The Australian Constitution's Religious Tests Clause as an Anti-Discrimination Provision

Monash University Law Review, Vol. 42, No. 3, pp. 545-578, 2017

34 Pages Posted: 3 Apr 2017  

Luke Beck

Western Sydney University, School of Law

Date Written: March 29, 2017

Abstract

This article argues that the religious tests clause of s 116 of the Australian Constitution should be conceived of as an anti-discrimination provision embracing a distinction between direct and indirect religious tests equivalent to the distinction between direct and indirect discrimination in other bodies of law. In other words, a religious test exists where there is discrimination, either directly or indirectly, on the ground of religion. The article develops this interpretation using a functionalist comparative analysis with other bodies of law, including European human rights law, American equal protection jurisprudence and Australian anti-discrimination law.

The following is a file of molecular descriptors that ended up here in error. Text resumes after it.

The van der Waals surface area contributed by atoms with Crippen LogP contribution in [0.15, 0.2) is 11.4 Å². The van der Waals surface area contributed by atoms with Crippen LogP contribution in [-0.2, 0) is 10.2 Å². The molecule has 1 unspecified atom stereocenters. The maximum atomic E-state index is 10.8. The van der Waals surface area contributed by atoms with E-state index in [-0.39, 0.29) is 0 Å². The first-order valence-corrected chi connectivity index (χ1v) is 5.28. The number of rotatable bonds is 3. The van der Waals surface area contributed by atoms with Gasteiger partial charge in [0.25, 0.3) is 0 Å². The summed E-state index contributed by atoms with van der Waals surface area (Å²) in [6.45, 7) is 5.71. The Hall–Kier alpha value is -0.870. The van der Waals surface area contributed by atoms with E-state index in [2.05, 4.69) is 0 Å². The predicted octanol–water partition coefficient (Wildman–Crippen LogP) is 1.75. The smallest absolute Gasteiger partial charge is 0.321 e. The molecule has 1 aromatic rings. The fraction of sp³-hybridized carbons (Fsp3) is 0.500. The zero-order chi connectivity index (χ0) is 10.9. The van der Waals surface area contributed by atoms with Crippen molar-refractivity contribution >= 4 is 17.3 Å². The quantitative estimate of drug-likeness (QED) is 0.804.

Keywords: Religious Test, Indirect Discrimination, Religious Discrimination, Comparative Constitutional Law, Freedom of Religion

Suggested Citation

Beck, Luke, The Australian Constitution's Religious Tests Clause as an Anti-Discrimination Provision (March 29, 2017). Monash University Law Review, Vol. 42, No. 3, pp. 545-578, 2017. Available at SSRN: https://ssrn.com/abstract=2943105

Luke Beck (Contact Author)

Western Sydney University, School of Law ( email )

Locked Bag 1797
Penrith, NSW 2751
Australia

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